This discussion addresses the critical need for classroom instruction that embraces best practices of diversity and inclusion in beginning improvisation classes. Many pedagogical approaches to teaching beginning jazz improvisation emphasize various content ideas and techniques such as the use of call & response, blues, scales and patterns, solo transcriptions, play-along records, performance analysis, jam session participation and live performance attendance. These are valid instructional approaches. Focused methods to support students who lack confidence and experience difficulty participating in the creative performance environment are often lacking in these classroom settings, however. Often, these are students who already feel marginal to the academic (jazz) setting: women, students of color, first-generation college students (Wehr-Flowers, Goecke). Based on 25+ years as a college jazz instructor and a value system instilled and nurtured by my HBCU education, I share the methods I have found to welcome students in to jazz improvisation. These include playlist sharing, group projects, and student self-evaluation. Ultimately, these methods offer ways to counter long-standing biases in jazz education that have left women, students of color, and other marginalized groups on the sidelines of jazz improvisation and help to centralize an approach to jazz education linked to values of collaboration and community rooted in the HBCU tradition.  

We Got the Sway: The Smooth Takeover

Nicole Mitchell Gantt 

We Got the Sway is a fact-fictional narrative by Nicole Mitchell Gantt that tells how a critical mass of jazzwomen overturned the patriarchal dominance of a big band. Through story-truth-telling, generational silences are peeled back so that crucial voices that have been less visible can be more fully seen, felt, and heard. Recalibration that centralizes gender balance is a process that can benefit all, but the transformation in real time is ongoing and often uncomfortable.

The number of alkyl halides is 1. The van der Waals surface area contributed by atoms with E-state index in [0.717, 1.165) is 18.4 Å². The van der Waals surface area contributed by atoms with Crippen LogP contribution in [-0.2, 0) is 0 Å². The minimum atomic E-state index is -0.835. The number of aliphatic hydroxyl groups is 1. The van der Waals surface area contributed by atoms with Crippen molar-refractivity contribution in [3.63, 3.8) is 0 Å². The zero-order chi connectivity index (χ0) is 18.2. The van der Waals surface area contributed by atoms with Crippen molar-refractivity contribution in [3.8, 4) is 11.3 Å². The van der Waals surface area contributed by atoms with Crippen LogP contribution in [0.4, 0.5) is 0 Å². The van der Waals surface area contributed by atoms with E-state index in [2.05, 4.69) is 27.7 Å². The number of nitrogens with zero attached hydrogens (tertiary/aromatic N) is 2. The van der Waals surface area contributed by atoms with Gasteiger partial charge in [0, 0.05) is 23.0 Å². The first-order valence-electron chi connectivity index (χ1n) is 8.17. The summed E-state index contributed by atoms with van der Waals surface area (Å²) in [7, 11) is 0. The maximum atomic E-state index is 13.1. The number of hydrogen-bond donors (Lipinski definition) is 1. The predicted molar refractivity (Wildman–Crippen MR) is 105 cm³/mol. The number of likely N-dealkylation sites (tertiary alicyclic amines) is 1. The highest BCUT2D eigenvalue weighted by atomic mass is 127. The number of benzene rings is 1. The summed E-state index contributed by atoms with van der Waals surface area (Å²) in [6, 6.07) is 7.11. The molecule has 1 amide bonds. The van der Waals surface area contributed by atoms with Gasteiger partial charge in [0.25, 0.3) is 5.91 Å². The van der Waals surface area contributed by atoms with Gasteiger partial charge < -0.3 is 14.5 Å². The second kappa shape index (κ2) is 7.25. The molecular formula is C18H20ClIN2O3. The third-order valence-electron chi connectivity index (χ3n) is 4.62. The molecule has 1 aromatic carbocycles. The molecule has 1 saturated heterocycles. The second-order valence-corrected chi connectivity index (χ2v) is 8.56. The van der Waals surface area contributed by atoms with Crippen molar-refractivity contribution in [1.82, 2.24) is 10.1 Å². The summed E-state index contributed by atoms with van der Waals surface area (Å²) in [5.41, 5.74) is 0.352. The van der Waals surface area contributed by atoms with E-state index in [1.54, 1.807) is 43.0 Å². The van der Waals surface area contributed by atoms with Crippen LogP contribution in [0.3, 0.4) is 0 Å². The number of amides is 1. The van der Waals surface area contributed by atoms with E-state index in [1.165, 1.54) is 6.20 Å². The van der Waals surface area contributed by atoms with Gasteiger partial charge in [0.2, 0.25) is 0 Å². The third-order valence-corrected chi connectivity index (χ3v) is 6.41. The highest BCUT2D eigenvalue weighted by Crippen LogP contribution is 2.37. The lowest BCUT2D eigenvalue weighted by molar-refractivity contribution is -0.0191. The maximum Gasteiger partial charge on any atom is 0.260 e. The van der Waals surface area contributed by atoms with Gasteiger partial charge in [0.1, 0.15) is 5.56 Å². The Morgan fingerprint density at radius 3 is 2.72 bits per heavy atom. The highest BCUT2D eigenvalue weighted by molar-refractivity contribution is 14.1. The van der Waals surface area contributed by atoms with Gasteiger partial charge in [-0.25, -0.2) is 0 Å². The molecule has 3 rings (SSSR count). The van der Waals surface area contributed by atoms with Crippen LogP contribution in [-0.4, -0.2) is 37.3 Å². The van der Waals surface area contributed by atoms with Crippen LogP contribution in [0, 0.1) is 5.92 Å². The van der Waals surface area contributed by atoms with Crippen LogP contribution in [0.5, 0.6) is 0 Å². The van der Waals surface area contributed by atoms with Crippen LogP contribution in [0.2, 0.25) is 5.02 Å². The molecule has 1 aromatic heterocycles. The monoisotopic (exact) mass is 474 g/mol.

Arranging Relationships: Gender, Intimacy and Collaborative Creativity

Lisa Barg

 This talk reflects on the theme of transformative pedagogy, broadly conceived, in the context of histories of collaboration and arranging in jazz. Specifically, I focus on three collaborative relationships drawn from my research on issues of gender, sexuality and collaboration in the music and careers of Billy Strayhorn and Melba Liston—the latter carried out, importantly, as part of a feminist collaborative research collective devoted to Liston’s remarkable and multifaceted career (The Melba Liston Research Collective). The three collaborations engage a variety of working relationships, roles, and musical pairings: instrumental soloist-arranger (Johnny Hodges-Strayhorn); vocalist-accompanist/arranger (Lena Horne-Strayhorn); and composer/bandleader-arranger (Randy Weston-Liston).  I’m interested in exploring the transformative sonic practices and possibilities of these collaborations, particularly in relation to how these collaborations embodied and performed different forms of jazz intimacy and Black gendered relationships. 

- EDT
Breakout/Community Building Meeting
Join on Zoom
Aja Burrell Wood
Aja Burrell Wood
Managing Director, Berklee Institute of Jazz and Gender Justice, Berklee College of Music
Tracy McMullen
Tracy McMullen
ACLS Frederick Burkhardt Residential Fellow, Berklee Institute of Jazz and Gender Justice, Associate Professor of Music, Bowdoin College